Renew Economy predicts that Australia will experience its biggest boom in solar construction in 2017 as PV costs continue to drop. The rapid growth will be enhanced by international market factors and local policy incentives taking hold.
Australia is bound to experience the biggest boom ever in large-scale solar construction over the next year, the clean energy website Renew Economy predicts. According to author Giles Parkinson, there are several factors that point to a major increase of Australian solar investment in 2017.
Internationally, these include the continuing fall of manufacturing costs. He argues that an expected surplus of manufacturing capacity will force manufacturers to reduce margins driving prices down further. Locally, it’s a great environment for solar investment as prices for large-scale renewable energy certificates are high and the Australian Renewable Energy Agency’s solar tender has had its positive effects .
Increase in solar capacity means reduction of margins
As the biggest PV manufacturers complete their investments, the market will be facing even more over-supply in the next year. Bloomberg has stated that capacity will increase by 18 % this year. Therefore, companies will have to reduce their margins as they protect market share. Global PV installations this year may reach about 67GW, up 27 % from last year, according to Bloomberg New Energy Finance. In 2017, it’s expected to increase by 25 %, and in 2018 it will rise another 23 %.
But for Parkinson the fall in manufacturing costs – estimated to be around 10 to 15 % a year – and the cut in margins in the international market, will be good for the Australian sector. Analysts expect the tender of the Australian Renewable Energy Agency to be a catalyst for more than $1 billion in investment in the next 12 months. Apparently, the tender process has already elicited significant price reductions. Parkinson reckons that should trigger around 400MW of large-scale solar developments alone.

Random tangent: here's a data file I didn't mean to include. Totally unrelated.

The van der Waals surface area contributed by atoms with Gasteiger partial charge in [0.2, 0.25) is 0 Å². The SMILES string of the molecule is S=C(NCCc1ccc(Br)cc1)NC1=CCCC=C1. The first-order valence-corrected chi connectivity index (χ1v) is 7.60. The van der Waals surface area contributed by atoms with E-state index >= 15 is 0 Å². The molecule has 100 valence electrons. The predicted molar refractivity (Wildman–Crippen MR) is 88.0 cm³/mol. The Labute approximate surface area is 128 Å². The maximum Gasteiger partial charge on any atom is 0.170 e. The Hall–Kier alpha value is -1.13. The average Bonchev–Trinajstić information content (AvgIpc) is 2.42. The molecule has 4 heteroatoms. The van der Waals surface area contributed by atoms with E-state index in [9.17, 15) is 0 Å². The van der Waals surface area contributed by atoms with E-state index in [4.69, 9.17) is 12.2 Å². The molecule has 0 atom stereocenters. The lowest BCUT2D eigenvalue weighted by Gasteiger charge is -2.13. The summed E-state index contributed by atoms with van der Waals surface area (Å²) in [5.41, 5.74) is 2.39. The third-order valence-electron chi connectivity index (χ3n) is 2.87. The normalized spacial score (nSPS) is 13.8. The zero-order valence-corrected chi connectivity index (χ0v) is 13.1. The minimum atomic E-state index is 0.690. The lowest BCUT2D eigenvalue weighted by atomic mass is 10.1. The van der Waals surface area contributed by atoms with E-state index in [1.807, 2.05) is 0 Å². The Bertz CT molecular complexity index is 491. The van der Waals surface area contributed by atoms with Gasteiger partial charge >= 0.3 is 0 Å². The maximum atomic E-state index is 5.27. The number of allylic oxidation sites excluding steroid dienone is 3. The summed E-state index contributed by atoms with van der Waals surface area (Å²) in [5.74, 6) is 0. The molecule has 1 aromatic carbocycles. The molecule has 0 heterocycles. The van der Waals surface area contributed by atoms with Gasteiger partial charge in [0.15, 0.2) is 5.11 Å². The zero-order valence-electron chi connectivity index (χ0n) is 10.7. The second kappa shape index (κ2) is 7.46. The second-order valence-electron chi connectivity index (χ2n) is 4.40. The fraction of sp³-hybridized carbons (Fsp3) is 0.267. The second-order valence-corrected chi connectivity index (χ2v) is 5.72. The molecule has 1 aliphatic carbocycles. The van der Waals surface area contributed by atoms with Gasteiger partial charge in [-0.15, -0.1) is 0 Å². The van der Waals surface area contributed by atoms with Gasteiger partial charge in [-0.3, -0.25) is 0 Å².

„One of the ironies of the ARENA initiative is that it will give the industry a massive shove forward, but it has meant that in the past year, projects have been on hold as they jockey for funding, and others await the result. But costs have come down, even without much construction activity“, he states.
He also quotes Jack Curtis, the local head of First Solar, who expects the ARENA tender to be a “watershed” moment for large-scale solar in Australia: “I think it could be the biggest tipping point in the industry we’ve seen,” Curtis told RenewEconomy. He says the tender has brought about multiple projects and multiple participants – banks, equity investors, manufacturers and installers.
Large-scale solar not affected by cuts
Parkinson, furthermore, states that “large-scale solar is not affected by proposed budget cuts from the Coalition that may yet be supported by labor. That is likely to impact any future rounds, such as for large-scale solar thermal and storage, which would also be a major disappointment.”